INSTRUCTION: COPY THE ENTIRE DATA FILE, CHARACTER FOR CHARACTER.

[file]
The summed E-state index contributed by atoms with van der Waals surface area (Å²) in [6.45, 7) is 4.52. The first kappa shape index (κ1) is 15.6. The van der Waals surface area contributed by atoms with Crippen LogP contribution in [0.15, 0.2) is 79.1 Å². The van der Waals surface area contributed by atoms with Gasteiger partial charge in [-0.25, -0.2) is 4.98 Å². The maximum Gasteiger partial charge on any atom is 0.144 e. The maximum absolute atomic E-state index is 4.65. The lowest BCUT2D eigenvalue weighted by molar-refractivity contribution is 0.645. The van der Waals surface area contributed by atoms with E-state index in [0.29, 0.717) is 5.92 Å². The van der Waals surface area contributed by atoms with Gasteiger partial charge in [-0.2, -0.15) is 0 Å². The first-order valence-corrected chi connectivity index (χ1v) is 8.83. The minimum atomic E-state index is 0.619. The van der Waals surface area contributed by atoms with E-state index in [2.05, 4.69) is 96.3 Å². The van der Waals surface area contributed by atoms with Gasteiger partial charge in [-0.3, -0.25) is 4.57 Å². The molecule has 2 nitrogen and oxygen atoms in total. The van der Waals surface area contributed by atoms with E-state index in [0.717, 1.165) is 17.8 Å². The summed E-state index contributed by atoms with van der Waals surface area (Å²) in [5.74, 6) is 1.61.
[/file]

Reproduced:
The summed E-state index contributed by atoms with van der Waals surface area (Å²) in [6.45, 7) is 4.52. The first kappa shape index (κ1) is 15.6. The van der Waals surface area contributed by atoms with Crippen LogP contribution in [0.15, 0.2) is 79.1 Å². The van der Waals surface area contributed by atoms with Gasteiger partial charge in [-0.25, -0.2) is 4.98 Å². The maximum Gasteiger partial charge on any atom is 0.144 e. The maximum absolute atomic E-state index is 4.65. The lowest BCUT2D eigenvalue weighted by molar-refractivity contribution is 0.645. The van der Waals surface area contributed by atoms with E-state index in [0.29, 0.717) is 5.92 Å². The van der Waals surface area contributed by atoms with Gasteiger partial charge in [-0.2, -0.15) is 0 Å². The first-order valence-corrected chi connectivity index (χ1v) is 8.83. The minimum atomic E-state index is 0.619. The van der Waals surface area contributed by atoms with E-state index in [2.05, 4.69) is 96.3 Å². The van der Waals surface area contributed by atoms with Gasteiger partial charge in [-0.3, -0.25) is 4.57 Å². The molecule has 2 nitrogen and oxygen atoms in total. The van der Waals surface area contributed by atoms with E-state index in [0.717, 1.165) is 17.8 Å². The summed E-state index contributed by atoms with van der Waals surface area (Å²) in [5.74, 6) is 1.61.